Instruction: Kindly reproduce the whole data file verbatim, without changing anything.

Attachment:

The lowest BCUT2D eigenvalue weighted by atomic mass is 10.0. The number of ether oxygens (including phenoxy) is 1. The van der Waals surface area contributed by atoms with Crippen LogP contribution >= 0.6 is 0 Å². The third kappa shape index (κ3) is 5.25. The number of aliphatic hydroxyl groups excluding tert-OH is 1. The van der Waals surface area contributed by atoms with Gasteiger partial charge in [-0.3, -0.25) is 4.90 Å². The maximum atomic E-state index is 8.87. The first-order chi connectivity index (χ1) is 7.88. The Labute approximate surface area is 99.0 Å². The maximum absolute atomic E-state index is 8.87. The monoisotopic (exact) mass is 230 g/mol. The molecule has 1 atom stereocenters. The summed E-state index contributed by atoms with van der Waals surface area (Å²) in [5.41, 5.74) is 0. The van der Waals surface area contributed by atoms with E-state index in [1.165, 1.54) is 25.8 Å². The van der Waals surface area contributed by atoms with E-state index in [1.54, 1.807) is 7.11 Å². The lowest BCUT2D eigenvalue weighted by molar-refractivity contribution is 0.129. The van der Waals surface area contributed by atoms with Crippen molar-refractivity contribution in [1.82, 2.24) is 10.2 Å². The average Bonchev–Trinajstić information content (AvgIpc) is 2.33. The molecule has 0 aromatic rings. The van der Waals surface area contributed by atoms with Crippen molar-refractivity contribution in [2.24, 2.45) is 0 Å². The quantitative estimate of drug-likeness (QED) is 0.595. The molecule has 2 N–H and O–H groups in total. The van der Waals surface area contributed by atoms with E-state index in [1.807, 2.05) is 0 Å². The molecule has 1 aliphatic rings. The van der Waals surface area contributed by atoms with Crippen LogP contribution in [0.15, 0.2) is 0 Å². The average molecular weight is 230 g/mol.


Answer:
The lowest BCUT2D eigenvalue weighted by atomic mass is 10.0. The number of ether oxygens (including phenoxy) is 1. The van der Waals surface area contributed by atoms with Crippen LogP contribution >= 0.6 is 0 Å². The third kappa shape index (κ3) is 5.25. The number of aliphatic hydroxyl groups excluding tert-OH is 1. The van der Waals surface area contributed by atoms with Gasteiger partial charge in [-0.3, -0.25) is 4.90 Å². The maximum atomic E-state index is 8.87. The first-order chi connectivity index (χ1) is 7.88. The Labute approximate surface area is 99.0 Å². The maximum absolute atomic E-state index is 8.87. The monoisotopic (exact) mass is 230 g/mol. The molecule has 1 atom stereocenters. The summed E-state index contributed by atoms with van der Waals surface area (Å²) in [5.41, 5.74) is 0. The van der Waals surface area contributed by atoms with E-state index in [1.165, 1.54) is 25.8 Å². The van der Waals surface area contributed by atoms with E-state index in [1.54, 1.807) is 7.11 Å². The lowest BCUT2D eigenvalue weighted by molar-refractivity contribution is 0.129. The van der Waals surface area contributed by atoms with Crippen molar-refractivity contribution in [1.82, 2.24) is 10.2 Å². The average Bonchev–Trinajstić information content (AvgIpc) is 2.33. The molecule has 0 aromatic rings. The van der Waals surface area contributed by atoms with Crippen molar-refractivity contribution in [2.24, 2.45) is 0 Å². The quantitative estimate of drug-likeness (QED) is 0.595. The molecule has 2 N–H and O–H groups in total. The van der Waals surface area contributed by atoms with E-state index in [1.807, 2.05) is 0 Å². The molecule has 1 aliphatic rings. The van der Waals surface area contributed by atoms with Crippen LogP contribution in [0.15, 0.2) is 0 Å². The average molecular weight is 230 g/mol.